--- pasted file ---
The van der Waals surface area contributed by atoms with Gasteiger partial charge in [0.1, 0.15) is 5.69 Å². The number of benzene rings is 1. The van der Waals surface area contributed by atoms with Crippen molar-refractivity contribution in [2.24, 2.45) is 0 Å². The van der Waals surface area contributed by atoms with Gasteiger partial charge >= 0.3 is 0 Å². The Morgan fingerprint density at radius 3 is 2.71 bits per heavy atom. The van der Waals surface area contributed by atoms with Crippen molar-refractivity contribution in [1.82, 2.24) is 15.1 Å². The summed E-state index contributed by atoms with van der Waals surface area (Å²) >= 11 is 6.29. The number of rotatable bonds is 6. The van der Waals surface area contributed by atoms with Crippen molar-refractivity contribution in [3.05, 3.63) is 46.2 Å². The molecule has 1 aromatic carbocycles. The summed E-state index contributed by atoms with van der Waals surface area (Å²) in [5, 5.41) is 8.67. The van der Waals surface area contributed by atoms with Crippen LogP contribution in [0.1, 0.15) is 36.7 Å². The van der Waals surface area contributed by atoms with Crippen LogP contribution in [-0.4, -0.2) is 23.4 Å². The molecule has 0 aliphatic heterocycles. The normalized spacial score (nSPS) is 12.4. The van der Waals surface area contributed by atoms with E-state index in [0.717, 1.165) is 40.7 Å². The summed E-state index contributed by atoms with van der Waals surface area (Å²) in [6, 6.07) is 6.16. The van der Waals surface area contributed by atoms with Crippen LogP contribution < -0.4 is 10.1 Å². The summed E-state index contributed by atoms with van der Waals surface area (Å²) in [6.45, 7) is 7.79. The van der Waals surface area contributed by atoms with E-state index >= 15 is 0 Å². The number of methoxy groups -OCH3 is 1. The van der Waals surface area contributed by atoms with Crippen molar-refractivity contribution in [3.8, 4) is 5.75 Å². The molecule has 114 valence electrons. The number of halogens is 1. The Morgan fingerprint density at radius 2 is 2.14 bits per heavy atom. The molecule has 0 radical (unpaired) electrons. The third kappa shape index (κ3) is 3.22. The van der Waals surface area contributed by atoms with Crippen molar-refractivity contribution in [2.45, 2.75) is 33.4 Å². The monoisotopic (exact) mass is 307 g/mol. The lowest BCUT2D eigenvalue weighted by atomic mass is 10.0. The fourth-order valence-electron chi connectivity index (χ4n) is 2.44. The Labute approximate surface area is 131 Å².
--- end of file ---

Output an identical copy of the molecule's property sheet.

The van der Waals surface area contributed by atoms with Gasteiger partial charge in [0.1, 0.15) is 5.69 Å². The number of benzene rings is 1. The van der Waals surface area contributed by atoms with Crippen molar-refractivity contribution in [2.24, 2.45) is 0 Å². The van der Waals surface area contributed by atoms with Gasteiger partial charge >= 0.3 is 0 Å². The Morgan fingerprint density at radius 3 is 2.71 bits per heavy atom. The van der Waals surface area contributed by atoms with Crippen molar-refractivity contribution in [1.82, 2.24) is 15.1 Å². The summed E-state index contributed by atoms with van der Waals surface area (Å²) >= 11 is 6.29. The number of rotatable bonds is 6. The van der Waals surface area contributed by atoms with Crippen molar-refractivity contribution in [3.05, 3.63) is 46.2 Å². The molecule has 1 aromatic carbocycles. The summed E-state index contributed by atoms with van der Waals surface area (Å²) in [5, 5.41) is 8.67. The van der Waals surface area contributed by atoms with Crippen LogP contribution in [0.1, 0.15) is 36.7 Å². The van der Waals surface area contributed by atoms with Crippen LogP contribution in [-0.4, -0.2) is 23.4 Å². The molecule has 0 aliphatic heterocycles. The normalized spacial score (nSPS) is 12.4. The van der Waals surface area contributed by atoms with E-state index in [0.717, 1.165) is 40.7 Å². The summed E-state index contributed by atoms with van der Waals surface area (Å²) in [6, 6.07) is 6.16. The van der Waals surface area contributed by atoms with Crippen LogP contribution < -0.4 is 10.1 Å². The summed E-state index contributed by atoms with van der Waals surface area (Å²) in [6.45, 7) is 7.79. The van der Waals surface area contributed by atoms with E-state index >= 15 is 0 Å². The number of methoxy groups -OCH3 is 1. The van der Waals surface area contributed by atoms with Crippen molar-refractivity contribution in [3.8, 4) is 5.75 Å². The molecule has 114 valence electrons. The number of halogens is 1. The Morgan fingerprint density at radius 2 is 2.14 bits per heavy atom. The molecule has 0 radical (unpaired) electrons. The third kappa shape index (κ3) is 3.22. The van der Waals surface area contributed by atoms with Crippen molar-refractivity contribution in [2.45, 2.75) is 33.4 Å². The monoisotopic (exact) mass is 307 g/mol. The lowest BCUT2D eigenvalue weighted by atomic mass is 10.0. The fourth-order valence-electron chi connectivity index (χ4n) is 2.44. The Labute approximate surface area is 131 Å².